If you have financial goals or expenses in common with another person, a joint bank account is something to consider. But before opening a joint account, make sure you understand how it’s different from an individual account and weigh the potential benefits and drawbacks.
» MORE: How to open a bank account
What is a joint account?
A joint account is a bank account that belongs to two or more people. It has most if not all of the characteristics of a standard bank account; the ability to perform banking transactions, such as making deposits and withdrawals, writing cheques and transferring funds is shared by multiple people.
Joint bank accounts are a popular option for couples because it’s easier to track shared expenses and savings goals. They can also be useful for parents, older children, business partners, or roommates.
How does a joint account work?
A joint account gives all account holders equal access to any funds it holds, so they can each make withdrawals, pay bills and transfer money. For example, a couple might use a joint chequing account to pay shared expenses such as a mortgage payment and utility bills, or use a joint savings account to stash money for a future vacation.
All people listed on a joint account share full responsibility for the account. If one person overdrafts the account, all account holders can be held responsible for resulting fees or debt that accumulates. Similarly, one account holder could withdraw all the money, even without the consent of other account holders, and there would be no legal recourse. That’s why it’s vital to only open a joint account with someone you trust and have a robust agreement about how you’ll use it.
Types of joint accounts
Chequing and savings accounts are the most common joint accounts. Many traditional banks, online-only banks and credit unions offer joint savings and chequing accounts.
Pros and cons of a joint account
- Makes it easier to manage household expenses and bills.
- Creates transparent financial management.
- Can help with estate planning.
- All account holders are equally responsible for any debts or fees incurred.
- Financial transactions and bank statements will be accessible by all account holders.
- No recourse if one account holder withdraws all the money without permission.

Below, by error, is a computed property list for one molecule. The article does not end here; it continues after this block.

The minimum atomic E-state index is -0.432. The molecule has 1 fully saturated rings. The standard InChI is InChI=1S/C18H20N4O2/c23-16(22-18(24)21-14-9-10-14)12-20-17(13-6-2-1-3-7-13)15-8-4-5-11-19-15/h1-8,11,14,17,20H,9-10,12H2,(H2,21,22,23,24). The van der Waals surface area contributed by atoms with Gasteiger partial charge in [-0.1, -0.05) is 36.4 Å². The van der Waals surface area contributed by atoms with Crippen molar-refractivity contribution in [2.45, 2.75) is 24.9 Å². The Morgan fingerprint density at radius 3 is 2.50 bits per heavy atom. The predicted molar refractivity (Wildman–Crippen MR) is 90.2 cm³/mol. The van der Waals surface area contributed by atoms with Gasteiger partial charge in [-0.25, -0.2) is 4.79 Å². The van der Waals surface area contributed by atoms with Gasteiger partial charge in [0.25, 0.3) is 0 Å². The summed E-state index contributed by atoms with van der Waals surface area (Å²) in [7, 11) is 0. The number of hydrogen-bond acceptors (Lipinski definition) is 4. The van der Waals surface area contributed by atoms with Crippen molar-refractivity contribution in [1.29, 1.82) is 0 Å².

- Could be problematic if the relationship between account holders deteriorates.
What happens to a joint account in case of death or divorce?
What happens after the death of a joint account holder depends on the terms of the banking agreement. If the terms grant right of survivorship, the funds in the joint account transfer to the surviving account holders, such as the person’s spouse or children. However, if there is no such agreement, the funds may become part of the joint account holder’s estate, which can become very complicated.
In Quebec, joint accounts are frozen until the account holder’s estate is settled, so even their spouse isn’t able to access those funds.
If joint account holders divorce, the account may be dissolved and the assets divided as part of the divorce settlement.
Alternatives to a joint account
Some financial institutions may allow you to add an authorized user to a bank account. This person, sometimes referred to as a secondary signer or convenience signer, may then have the ability to make deposits and withdrawals, but they wouldn’t have the same legal rights or responsibilities as a joint account holder.
Likewise, some banks may allow you to name a beneficiary for your individual account. This person wouldn’t have any access to your account or funds while you’re alive, but would receive those funds in the event of your death.
Depending on the situation, a power of attorney may also be an alternative to a joint bank account. A power of attorney is a legal document in which a person gives someone else control over their finances and property while they are still alive. Like opening a joint account it’s important to make sure you’re choosing someone who is reliable and trustworthy before assigning power of attorney.
Online-only banks typically charge lower fees and deliver better interest rates on savings than traditional brick-and-mortar financial institutions, but may lack certain products and services.
Setting up direct deposit is usually fairly simple. First, you need a direct deposit form. Fill out your account info, attach a void cheque or deposit slip, and then submit it to your manager or payroll department.